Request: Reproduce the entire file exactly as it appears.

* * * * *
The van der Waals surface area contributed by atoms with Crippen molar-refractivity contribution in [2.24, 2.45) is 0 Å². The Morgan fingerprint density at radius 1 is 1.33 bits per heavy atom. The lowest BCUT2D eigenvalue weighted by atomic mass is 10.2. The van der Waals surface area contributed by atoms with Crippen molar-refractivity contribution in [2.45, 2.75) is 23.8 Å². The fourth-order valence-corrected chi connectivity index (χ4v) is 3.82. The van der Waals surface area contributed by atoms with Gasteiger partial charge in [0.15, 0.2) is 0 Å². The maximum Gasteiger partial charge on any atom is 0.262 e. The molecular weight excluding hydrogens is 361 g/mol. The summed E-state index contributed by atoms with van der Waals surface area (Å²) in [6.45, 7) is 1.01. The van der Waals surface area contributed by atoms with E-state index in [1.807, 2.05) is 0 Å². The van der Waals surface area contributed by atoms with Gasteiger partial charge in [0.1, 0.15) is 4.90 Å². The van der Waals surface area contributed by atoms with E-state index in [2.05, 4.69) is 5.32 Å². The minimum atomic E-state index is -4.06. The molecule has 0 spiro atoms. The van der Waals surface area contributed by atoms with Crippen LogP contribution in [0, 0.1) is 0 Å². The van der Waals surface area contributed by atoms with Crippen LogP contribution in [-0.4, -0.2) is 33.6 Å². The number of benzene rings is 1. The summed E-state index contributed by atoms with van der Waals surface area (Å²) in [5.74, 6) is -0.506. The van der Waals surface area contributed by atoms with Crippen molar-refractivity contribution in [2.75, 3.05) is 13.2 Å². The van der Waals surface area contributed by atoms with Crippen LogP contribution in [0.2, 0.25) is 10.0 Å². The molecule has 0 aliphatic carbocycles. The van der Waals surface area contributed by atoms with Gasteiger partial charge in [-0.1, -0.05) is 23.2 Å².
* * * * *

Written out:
The van der Waals surface area contributed by atoms with Crippen molar-refractivity contribution in [2.24, 2.45) is 0 Å². The Morgan fingerprint density at radius 1 is 1.33 bits per heavy atom. The lowest BCUT2D eigenvalue weighted by atomic mass is 10.2. The van der Waals surface area contributed by atoms with Crippen molar-refractivity contribution in [2.45, 2.75) is 23.8 Å². The fourth-order valence-corrected chi connectivity index (χ4v) is 3.82. The van der Waals surface area contributed by atoms with Gasteiger partial charge in [0.15, 0.2) is 0 Å². The maximum Gasteiger partial charge on any atom is 0.262 e. The molecular weight excluding hydrogens is 361 g/mol. The summed E-state index contributed by atoms with van der Waals surface area (Å²) in [6.45, 7) is 1.01. The van der Waals surface area contributed by atoms with E-state index in [1.807, 2.05) is 0 Å². The van der Waals surface area contributed by atoms with Gasteiger partial charge in [0.1, 0.15) is 4.90 Å². The van der Waals surface area contributed by atoms with E-state index in [2.05, 4.69) is 5.32 Å². The minimum atomic E-state index is -4.06. The molecule has 0 spiro atoms. The van der Waals surface area contributed by atoms with Crippen LogP contribution in [0, 0.1) is 0 Å². The van der Waals surface area contributed by atoms with Crippen LogP contribution in [-0.4, -0.2) is 33.6 Å². The number of benzene rings is 1. The summed E-state index contributed by atoms with van der Waals surface area (Å²) in [5.74, 6) is -0.506. The van der Waals surface area contributed by atoms with Crippen molar-refractivity contribution in [2.75, 3.05) is 13.2 Å². The van der Waals surface area contributed by atoms with Crippen LogP contribution in [0.2, 0.25) is 10.0 Å². The molecule has 0 aliphatic carbocycles. The van der Waals surface area contributed by atoms with Gasteiger partial charge in [-0.1, -0.05) is 23.2 Å².